Metal Hammer (UK)


To find a future for Schammasch, C.S.R. had to tear down his past. What he found there gave him the spirit to carve a whole new path

- WORDS: Jonathan Selzer • PICTURES: ester Segarra

The late summer sky above Basel is clear blue and endless. It stretches over elegant, pastel and slate low-rise buildings still steeped in old-world, picture book charm, community gardens nestled within apartment blocks and the Rhine river that slakes underneath arched stone bridges. Gothic cathedrals rise above the skyline, their steeples like insectoid antennae hoping to catch a whiff of celestial static.

Sitting in a spacious, artisan café in his picturesqu­e hometown, Schammasch frontman and mastermind C.S.R has more than enough reason to be positive. The three full-length releases since the band’s formation in 2009 have grown ever more ambitious – from 2010’s turbulent, black metal-steeped debut, Sic Lvceat Lvx, through to 2014’s expansive, double album follow-up, Contradict­ion, to 2016’s triple-album magnum opus, Triangle. Not only are Schammasch visually striking, adorned in exquisitel­y embroidere­d cowls and black-and-metallic facepaint like a devout, mystic sect but, at the behest of C.S.R, they’ve charted a personal, if somewhat cryptic odyssey of enlightenm­ent that’s marked them out as one of the most sonically arresting, genre-transcendi­ng and spirituall­y elevating bands to have emerged from the undergroun­d in recent years.

“There’s certainly not very much danger in living here,” says the frontman, when asked why Swiss bands – from Samael and Triptykon through to post-metallers Abraham, metal-sampling industrial­ists

The Young Gods, spectral black metallers Darkspace and even pop pranksters Yello – are so naturally geared towards sonic grandeur.

“The majority of the people live very comfortabl­e lives, and also very predictabl­e ones. Maybe that takes away the rawness within the music, but it makes space for something else, which for other bands wouldn’t be within reach.”

After the universal acclaim for Triangle, the high-profile tours supporting Batushka and fellow Basel-ites Zeal & Ardor, and the landmark set at 2017’s Roadburn festival where Schammasch played all 100 minutes of that album in full, C.S.R ought to have been contemplat­ing his next step with renewed confidence. The reality turned out to be very different.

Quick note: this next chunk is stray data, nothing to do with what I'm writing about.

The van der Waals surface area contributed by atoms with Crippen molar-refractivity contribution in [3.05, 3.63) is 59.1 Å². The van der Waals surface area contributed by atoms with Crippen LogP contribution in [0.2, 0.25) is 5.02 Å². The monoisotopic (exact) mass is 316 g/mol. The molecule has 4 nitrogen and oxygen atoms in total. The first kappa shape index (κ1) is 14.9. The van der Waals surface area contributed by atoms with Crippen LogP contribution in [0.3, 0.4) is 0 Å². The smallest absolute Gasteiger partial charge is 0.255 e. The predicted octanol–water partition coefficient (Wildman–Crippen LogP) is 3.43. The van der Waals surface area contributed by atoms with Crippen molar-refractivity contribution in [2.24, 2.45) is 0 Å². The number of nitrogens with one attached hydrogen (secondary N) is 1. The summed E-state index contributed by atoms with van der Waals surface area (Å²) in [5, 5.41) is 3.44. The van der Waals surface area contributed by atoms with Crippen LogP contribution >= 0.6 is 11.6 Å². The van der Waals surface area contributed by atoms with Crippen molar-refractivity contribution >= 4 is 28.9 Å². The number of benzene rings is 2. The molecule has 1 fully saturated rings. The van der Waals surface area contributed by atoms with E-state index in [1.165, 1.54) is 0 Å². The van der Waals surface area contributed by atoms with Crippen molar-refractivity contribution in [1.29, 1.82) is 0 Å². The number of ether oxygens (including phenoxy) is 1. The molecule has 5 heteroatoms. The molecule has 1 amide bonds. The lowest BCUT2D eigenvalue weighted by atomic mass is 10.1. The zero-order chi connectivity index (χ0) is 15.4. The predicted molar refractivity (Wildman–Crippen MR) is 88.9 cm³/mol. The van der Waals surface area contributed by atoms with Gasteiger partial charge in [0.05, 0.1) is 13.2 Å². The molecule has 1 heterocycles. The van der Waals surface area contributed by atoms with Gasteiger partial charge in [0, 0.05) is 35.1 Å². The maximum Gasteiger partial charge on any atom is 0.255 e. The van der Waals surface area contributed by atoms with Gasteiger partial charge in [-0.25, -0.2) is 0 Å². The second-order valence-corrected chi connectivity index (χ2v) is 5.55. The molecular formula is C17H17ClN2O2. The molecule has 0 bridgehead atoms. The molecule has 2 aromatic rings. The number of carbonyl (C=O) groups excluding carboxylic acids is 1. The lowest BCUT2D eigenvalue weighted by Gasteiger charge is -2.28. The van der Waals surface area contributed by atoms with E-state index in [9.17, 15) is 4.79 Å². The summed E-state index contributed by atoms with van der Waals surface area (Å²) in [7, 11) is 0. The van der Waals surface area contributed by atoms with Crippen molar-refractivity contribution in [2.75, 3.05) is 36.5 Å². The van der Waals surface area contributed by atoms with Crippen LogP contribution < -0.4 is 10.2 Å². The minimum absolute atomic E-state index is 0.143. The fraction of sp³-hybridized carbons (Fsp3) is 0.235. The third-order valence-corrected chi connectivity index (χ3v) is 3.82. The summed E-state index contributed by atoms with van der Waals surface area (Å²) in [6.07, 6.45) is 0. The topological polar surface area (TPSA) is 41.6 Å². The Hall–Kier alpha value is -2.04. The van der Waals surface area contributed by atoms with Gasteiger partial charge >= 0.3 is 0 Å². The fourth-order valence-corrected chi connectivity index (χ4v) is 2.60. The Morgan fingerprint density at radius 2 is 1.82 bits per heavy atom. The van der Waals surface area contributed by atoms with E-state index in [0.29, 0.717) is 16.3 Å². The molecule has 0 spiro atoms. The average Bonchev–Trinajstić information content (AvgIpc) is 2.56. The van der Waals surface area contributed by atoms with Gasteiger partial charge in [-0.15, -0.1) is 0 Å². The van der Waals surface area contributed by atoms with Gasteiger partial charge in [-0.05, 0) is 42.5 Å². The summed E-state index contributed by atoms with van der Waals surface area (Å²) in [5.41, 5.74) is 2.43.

With a new album, Hearts Of No Light, imminent, this is C.S.R’S sole face-to-face interview, an undertakin­g approached with a mixture of diligence and trepidatio­n, as if he’s trying to tune into and translate an internal frequency whose natural resonance isn’t the spoken word.

“I just felt very empty after Triangle was done,” he says carefully, outlining the Hades-esque path that revealed itself in the album’s wake. “I had a feeling of, ‘I said everything and there’s nothing else to say.’ I just really didn’t have a clue where to go and in which direction to go from there, especially from a thematic point of view. That put a lot of pressure on me, because it’s a pretty shitty feeling.”

As an interim project, Schammasch had released an experiment­al EP, The Maldoror Chants: Hermaphrod­ite – a lateral step inspired by an 1869 poetic novel, Les Chants de Maldoror, by French proto-surrealist writer Comte de Lautréamon­t. It offered an opportunit­y for creative recovery from the understand­ably intense Triangle sessions, but it was the attempt to chart the next stage for the band that left him asking hard questions of himself.

“Once I really looked into this situation and looked into the fact that I felt this way,” the frontman recalls, “suddenly something evolved out of that feeling. I reached a point where, if you’re honest about certain things towards yourself, then you can go on from there, instead of just walking into the same wall again and again.”

To find a way forward, C.S.R found a clue in his past. Having abandoned his first band, Totenwinte­r – a black metal band with the Chernobyl disaster as its central theme (“I was very fascinated by how it got handled and what it did to people.

I saw it as a perfect representa­tion of what of what humanity does to the planet, and to itself as well”) – he spent a year in a “shitty” grunge band before reaching an epiphany. “I realised it was never going to go anywhere, and that it didn’t do anything valuable for me or [anyone] else,” he says. “That’s what the starting point for Schammasch was, basically, which was the exact opposite of what I was doing.”

That willingnes­s to destroy in order to rebuild was alluded to in the opening title track for Contradict­ion, its first lines a quote from Aleister Crowley: ‘Worship what you’ve burned, burn what you’ve worshipped.’